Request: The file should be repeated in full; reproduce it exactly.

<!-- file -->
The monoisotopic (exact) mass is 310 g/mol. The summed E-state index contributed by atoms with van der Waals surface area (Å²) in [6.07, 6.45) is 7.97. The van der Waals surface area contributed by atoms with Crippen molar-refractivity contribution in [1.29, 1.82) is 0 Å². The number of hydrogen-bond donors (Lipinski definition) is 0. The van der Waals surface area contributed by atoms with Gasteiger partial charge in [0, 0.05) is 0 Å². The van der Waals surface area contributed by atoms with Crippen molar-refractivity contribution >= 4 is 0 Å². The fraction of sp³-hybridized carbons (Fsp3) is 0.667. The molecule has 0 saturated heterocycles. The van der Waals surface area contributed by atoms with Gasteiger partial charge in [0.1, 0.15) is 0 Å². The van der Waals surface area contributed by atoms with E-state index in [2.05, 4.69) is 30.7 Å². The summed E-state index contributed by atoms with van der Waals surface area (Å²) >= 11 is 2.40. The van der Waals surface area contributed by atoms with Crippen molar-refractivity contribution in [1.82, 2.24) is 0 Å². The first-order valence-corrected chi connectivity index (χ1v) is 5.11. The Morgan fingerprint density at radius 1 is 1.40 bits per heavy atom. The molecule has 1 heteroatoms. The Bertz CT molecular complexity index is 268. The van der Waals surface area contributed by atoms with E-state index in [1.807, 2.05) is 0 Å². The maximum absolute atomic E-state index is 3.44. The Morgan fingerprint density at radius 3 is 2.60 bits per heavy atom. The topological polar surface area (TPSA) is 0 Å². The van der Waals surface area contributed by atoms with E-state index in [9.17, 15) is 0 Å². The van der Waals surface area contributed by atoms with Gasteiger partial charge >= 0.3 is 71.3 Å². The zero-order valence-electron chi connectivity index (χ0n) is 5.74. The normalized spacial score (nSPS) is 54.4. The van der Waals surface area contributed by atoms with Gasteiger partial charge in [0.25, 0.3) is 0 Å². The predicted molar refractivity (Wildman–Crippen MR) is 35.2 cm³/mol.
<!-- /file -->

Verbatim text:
The monoisotopic (exact) mass is 310 g/mol. The summed E-state index contributed by atoms with van der Waals surface area (Å²) in [6.07, 6.45) is 7.97. The van der Waals surface area contributed by atoms with Crippen molar-refractivity contribution in [1.29, 1.82) is 0 Å². The number of hydrogen-bond donors (Lipinski definition) is 0. The van der Waals surface area contributed by atoms with Gasteiger partial charge in [0, 0.05) is 0 Å². The van der Waals surface area contributed by atoms with Crippen molar-refractivity contribution >= 4 is 0 Å². The fraction of sp³-hybridized carbons (Fsp3) is 0.667. The molecule has 0 saturated heterocycles. The van der Waals surface area contributed by atoms with Gasteiger partial charge in [0.1, 0.15) is 0 Å². The van der Waals surface area contributed by atoms with E-state index in [2.05, 4.69) is 30.7 Å². The summed E-state index contributed by atoms with van der Waals surface area (Å²) >= 11 is 2.40. The van der Waals surface area contributed by atoms with Crippen molar-refractivity contribution in [1.82, 2.24) is 0 Å². The first-order valence-corrected chi connectivity index (χ1v) is 5.11. The Morgan fingerprint density at radius 1 is 1.40 bits per heavy atom. The molecule has 1 heteroatoms. The Bertz CT molecular complexity index is 268. The van der Waals surface area contributed by atoms with E-state index in [1.807, 2.05) is 0 Å². The maximum absolute atomic E-state index is 3.44. The Morgan fingerprint density at radius 3 is 2.60 bits per heavy atom. The topological polar surface area (TPSA) is 0 Å². The van der Waals surface area contributed by atoms with E-state index in [9.17, 15) is 0 Å². The van der Waals surface area contributed by atoms with Gasteiger partial charge >= 0.3 is 71.3 Å². The zero-order valence-electron chi connectivity index (χ0n) is 5.74. The normalized spacial score (nSPS) is 54.4. The van der Waals surface area contributed by atoms with Gasteiger partial charge in [0.25, 0.3) is 0 Å². The predicted molar refractivity (Wildman–Crippen MR) is 35.2 cm³/mol.